Employee Fails to Prove Termination Due to Bankruptcy

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By Diane Davis

Sept. 4 — The former regional manager of an automotive tire company can't get his job back after claiming that his former employer discriminated against him on the basis of his bankruptcy status, a district court in New York held.

Judge Michael A. Telesca of the U.S. District Court for the Western District of New York granted the defendant employer summary judgment because there was no genuine factual dispute between the parties.

Defendant employer Kost Tire Auto Care produced evidence justifying plaintiff/debtor Andrew Gurney's discharge of employment for reasons other than his bankruptcy petition, the court said.

Bankruptcy Code Section 525(b) provides that “private employers are prohibited from discharging bankrupt employees ‘solely' because they have filed for bankruptcy,” the court said.

Gurney failed to raise a question of fact as to whether his bankruptcy was the sole reason for his termination, the court said.

Termination of Employee 

Gurney worked for Kost as a regional manager of the Rochester, New York, section of stores. The company later decided to cut Gurney's position as regional manager and put one regional manager in charge of all of the New York stores. Gurney was the most junior regional manager in terms of seniority.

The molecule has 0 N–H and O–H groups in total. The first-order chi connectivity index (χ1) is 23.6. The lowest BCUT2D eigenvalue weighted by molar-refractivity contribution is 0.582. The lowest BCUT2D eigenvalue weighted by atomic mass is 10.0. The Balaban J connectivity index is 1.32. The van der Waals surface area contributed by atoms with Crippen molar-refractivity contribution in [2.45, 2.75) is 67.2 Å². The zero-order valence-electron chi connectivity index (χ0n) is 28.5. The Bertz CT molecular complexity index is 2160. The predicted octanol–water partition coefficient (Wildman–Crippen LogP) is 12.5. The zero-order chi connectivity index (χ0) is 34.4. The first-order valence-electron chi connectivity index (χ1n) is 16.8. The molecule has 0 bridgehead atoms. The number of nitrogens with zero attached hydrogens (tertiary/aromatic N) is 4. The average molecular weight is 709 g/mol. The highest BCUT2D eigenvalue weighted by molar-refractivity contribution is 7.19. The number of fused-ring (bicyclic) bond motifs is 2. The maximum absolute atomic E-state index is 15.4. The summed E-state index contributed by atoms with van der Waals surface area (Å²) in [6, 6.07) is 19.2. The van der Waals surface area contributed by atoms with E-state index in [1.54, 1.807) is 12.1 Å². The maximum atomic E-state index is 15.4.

Gurney argued that Kost terminated his employment directly after receiving the bankruptcy court's order directing the company to garnish his wages in the amount of $533 per week.

Kost denied this allegation, contending that Gurney was terminated for business and financial reasons and that Gurney failed to prove that his bankruptcy was the sole reason for the termination of his employment.

In support of his allegation, Gurney pointed to the fact that his termination occurred on the same day that the company received notice of his bankruptcy-related wage garnishment.

Other Contributing Factors 

The district court said that it also had to consider whether other factors played a role in the decision as well.

Kost submitted affidavits and deposition transcripts establishing some of the other factors that contributed to his dismissal, including that Gurney was the most junior regional manager at that time, the Rochester area stores were experiencing declining sales under his management, and in 2013, there were instances of missing money at the stores overseen by Gurney.

In response, Gurney contended that the business-related reasons given for his discharge were “pretextual,” but he failed to raise a material, factual dispute with respect to the reasons Kost set forth. Gurney also acknowledged that his wages were already being garnished for child support obligations and that Kost had several other current employees with garnishments related to bankruptcy, child support, or tax obligations, the court said.

As a result, the court found that the record clearly supported Kost's contention that Gurney's discharge was not due solely to his bankruptcy petition.

Harvey P. Sanders of Sanders & Sanders, Cheektowaga, N.Y., represented the plaintiff/debtor Andrew Gurney; James L. Sonneborn, and Ryan Scott Suser of Bousquet Holstein PLLC, Syracuse, N.Y., represented the defendant Kost Tire Auto Care.

To contact the reporter on this story: Diane Davis in Washington at ddavis@bna.com

To contact the editor responsible for this story: Jay Horowitz at jhorowitz@bna.com

Full text at: http://www.bloomberglaw.com/public/document/Gurney_v_Kost_Tire_Auto_Care_No_14CV6006_2015_BL_284620_WDNY_Sept